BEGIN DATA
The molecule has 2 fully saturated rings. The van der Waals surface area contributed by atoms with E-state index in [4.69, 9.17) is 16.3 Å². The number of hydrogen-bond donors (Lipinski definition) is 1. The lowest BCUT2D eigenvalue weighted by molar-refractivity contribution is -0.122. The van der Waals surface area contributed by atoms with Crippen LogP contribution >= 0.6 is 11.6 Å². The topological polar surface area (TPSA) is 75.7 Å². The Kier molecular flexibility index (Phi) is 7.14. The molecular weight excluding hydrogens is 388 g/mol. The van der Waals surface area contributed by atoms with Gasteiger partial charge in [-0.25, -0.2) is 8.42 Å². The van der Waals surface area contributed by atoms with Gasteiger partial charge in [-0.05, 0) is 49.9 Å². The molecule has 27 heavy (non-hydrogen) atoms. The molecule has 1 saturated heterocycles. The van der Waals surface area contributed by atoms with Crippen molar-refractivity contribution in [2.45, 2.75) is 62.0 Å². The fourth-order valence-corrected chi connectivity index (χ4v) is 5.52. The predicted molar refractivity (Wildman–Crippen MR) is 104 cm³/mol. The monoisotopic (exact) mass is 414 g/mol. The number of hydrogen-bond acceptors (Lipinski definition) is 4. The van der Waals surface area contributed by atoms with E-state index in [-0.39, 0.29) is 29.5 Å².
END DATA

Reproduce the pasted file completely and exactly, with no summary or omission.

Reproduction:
The molecule has 2 fully saturated rings. The van der Waals surface area contributed by atoms with E-state index in [4.69, 9.17) is 16.3 Å². The number of hydrogen-bond donors (Lipinski definition) is 1. The lowest BCUT2D eigenvalue weighted by molar-refractivity contribution is -0.122. The van der Waals surface area contributed by atoms with Crippen LogP contribution >= 0.6 is 11.6 Å². The topological polar surface area (TPSA) is 75.7 Å². The Kier molecular flexibility index (Phi) is 7.14. The molecular weight excluding hydrogens is 388 g/mol. The van der Waals surface area contributed by atoms with Gasteiger partial charge in [-0.25, -0.2) is 8.42 Å². The van der Waals surface area contributed by atoms with Gasteiger partial charge in [-0.05, 0) is 49.9 Å². The molecule has 27 heavy (non-hydrogen) atoms. The molecule has 1 saturated heterocycles. The van der Waals surface area contributed by atoms with Crippen molar-refractivity contribution in [2.45, 2.75) is 62.0 Å². The fourth-order valence-corrected chi connectivity index (χ4v) is 5.52. The predicted molar refractivity (Wildman–Crippen MR) is 104 cm³/mol. The monoisotopic (exact) mass is 414 g/mol. The number of hydrogen-bond acceptors (Lipinski definition) is 4. The van der Waals surface area contributed by atoms with E-state index in [-0.39, 0.29) is 29.5 Å².